Why Index? by Becky Villareal

Published on 10 June 2022 at 08:00

If you look up the definition of indexing, you will find the following definitions:

 

  1. the action or process of compiling an index.
  2. the movement of a machine or part of one from one predetermined position to another in order to carry out a sequence of operations.

I guess both would apply because actually an index is "an indicator, sign, or measure of something." In in the case of indexing through Family Search, it is recording a time and a place in someone's life. For example, when and where they were born or died, when they were married or divorced, where they lived in what year, where they served in the military and many, many more.

In the case of a census record, it can not be opened until 72 years after the day it was created. So the release of the 1950 census has caused quite a stir in the genealogy community. We are all waiting with bated breath to see those records and to find out more about our family members. Why? Because these census records, like many others, provide a wealth of information for the lives of individuals who existed and gives us a window into their lives at that time.

For many years now I have been indexing thousands of records for Family search where I take written information and enter it online into a database that is freely available to anyone. This work takes hours to complete and I am only one of the many who have been doing so for years. It is because of their work that I have been able to find records on my own family that go back to the 1700's in Mexico.

Why do I bother to work this hard? The answer is simple. It is because I want to honor each person's memory by including their information as carefully and completely as I can. I also feel that someday someone who has been looking for that long, lost relative will be able to find that scrap of information about them. This will turn just a name into a a person and family member who once lived many years ago. By learning about our ancestors, we find out why we are who we are and learn about the perseverance it took for them to survive.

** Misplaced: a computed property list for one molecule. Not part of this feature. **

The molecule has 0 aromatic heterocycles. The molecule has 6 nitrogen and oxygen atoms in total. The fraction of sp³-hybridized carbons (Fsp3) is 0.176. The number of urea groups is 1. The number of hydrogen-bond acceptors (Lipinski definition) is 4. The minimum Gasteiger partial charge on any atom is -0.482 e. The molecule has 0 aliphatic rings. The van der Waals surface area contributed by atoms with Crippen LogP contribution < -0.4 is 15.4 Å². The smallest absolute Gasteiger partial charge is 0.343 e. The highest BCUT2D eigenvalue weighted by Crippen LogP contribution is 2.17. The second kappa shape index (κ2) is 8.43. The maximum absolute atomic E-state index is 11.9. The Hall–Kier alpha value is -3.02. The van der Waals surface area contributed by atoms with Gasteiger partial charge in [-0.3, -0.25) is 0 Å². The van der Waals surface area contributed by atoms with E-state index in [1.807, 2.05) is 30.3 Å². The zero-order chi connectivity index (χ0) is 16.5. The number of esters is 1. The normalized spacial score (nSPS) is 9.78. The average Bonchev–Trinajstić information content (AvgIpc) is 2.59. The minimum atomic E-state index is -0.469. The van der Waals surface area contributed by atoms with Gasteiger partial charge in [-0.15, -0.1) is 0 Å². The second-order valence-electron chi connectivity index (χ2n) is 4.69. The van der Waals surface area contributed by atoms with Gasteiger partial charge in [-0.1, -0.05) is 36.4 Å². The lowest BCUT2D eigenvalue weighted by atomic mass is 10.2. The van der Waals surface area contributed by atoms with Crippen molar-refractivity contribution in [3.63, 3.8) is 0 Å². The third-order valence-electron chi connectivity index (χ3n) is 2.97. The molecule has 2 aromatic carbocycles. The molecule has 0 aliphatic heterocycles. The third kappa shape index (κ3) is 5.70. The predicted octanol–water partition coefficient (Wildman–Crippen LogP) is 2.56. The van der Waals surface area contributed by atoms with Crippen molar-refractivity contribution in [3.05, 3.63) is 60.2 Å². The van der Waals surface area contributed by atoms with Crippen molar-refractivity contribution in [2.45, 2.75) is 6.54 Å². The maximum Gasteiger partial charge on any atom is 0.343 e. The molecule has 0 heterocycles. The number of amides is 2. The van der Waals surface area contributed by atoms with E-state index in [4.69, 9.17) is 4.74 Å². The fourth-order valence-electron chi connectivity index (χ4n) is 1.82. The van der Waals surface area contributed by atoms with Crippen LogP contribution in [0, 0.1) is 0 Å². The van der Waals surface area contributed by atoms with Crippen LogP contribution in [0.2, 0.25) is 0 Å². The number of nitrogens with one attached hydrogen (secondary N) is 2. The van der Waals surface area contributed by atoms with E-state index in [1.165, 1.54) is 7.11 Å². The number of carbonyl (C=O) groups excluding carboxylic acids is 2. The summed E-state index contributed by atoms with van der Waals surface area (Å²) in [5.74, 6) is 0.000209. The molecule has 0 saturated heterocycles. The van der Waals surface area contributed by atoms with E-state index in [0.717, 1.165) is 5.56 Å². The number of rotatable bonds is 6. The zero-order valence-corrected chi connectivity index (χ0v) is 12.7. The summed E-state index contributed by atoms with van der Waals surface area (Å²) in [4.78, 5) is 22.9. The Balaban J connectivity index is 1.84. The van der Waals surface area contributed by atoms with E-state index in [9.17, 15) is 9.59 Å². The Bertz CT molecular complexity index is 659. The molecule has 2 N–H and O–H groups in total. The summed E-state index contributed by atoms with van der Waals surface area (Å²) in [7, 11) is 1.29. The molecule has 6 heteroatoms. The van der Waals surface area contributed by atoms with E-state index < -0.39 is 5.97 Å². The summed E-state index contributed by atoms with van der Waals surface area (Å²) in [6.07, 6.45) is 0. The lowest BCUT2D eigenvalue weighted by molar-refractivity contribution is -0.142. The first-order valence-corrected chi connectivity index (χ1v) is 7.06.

I thoroughly enjoy indexing. I find the records interesting and engaging. Each record contains some bit of information that a loved one will need somewhere down the road. As for genealogy? It is truly a treasure hunt with each new bit of information found! 

 

Becky Villareal Bio

As a retired employee of Dallas Independent School District, Becky has worked as a teacher, mentor, presenter, and supervisor. Through her work with the District, she has also worked on various committees furthering the work of Early Childhood. Through the curriculum department, she has completed District science curriculum and developed district-wide assessments.

Becky is a finalist for the 2014 Texas Writer Journal award for "George Goes Along" published in October 2014. She is currently in the process of publishing a children's book entitled "Gianna the Great" through Anaiah Press and has published a book entitled "Snake Holes" on Smashwords.com. Her website can be found at https://giannathegreat.wordpress.com.

She has presented to various Genealogical Societies throughout the United States and continues to work with school districts and libraries as well.

She has also published three children's books about family history and genealogy, GIANNA THE GREAT and HALITO! THE JOURNEY CONTINUES, and GIANNA THE TREASURE HUNTER.

Her latest book, The Broken Branches has won the Five Star Reader's Favorite Award in 2018.

 

 

Follow Becky on LinkedIn and visit her website for more information

Becky Villareal

https://beckyvillareal.com 

 

 

Thank you to Becky Villareal for being our June 2022 guest genealogists. To become a History & Heritage blogger reach out to u on our Contact page or visit our Home page for guidelines. You may also follow Dividing Ridge Genalogy across social media for all of the latest updates and inforamtion. 


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Comments

Philip R. Thieler
4 months ago

Great Blog... Love Becky's point about why she works so hard... "honor each person's memory."

Shout out to Dividing Ridge Genealogy for publishing another informative blog!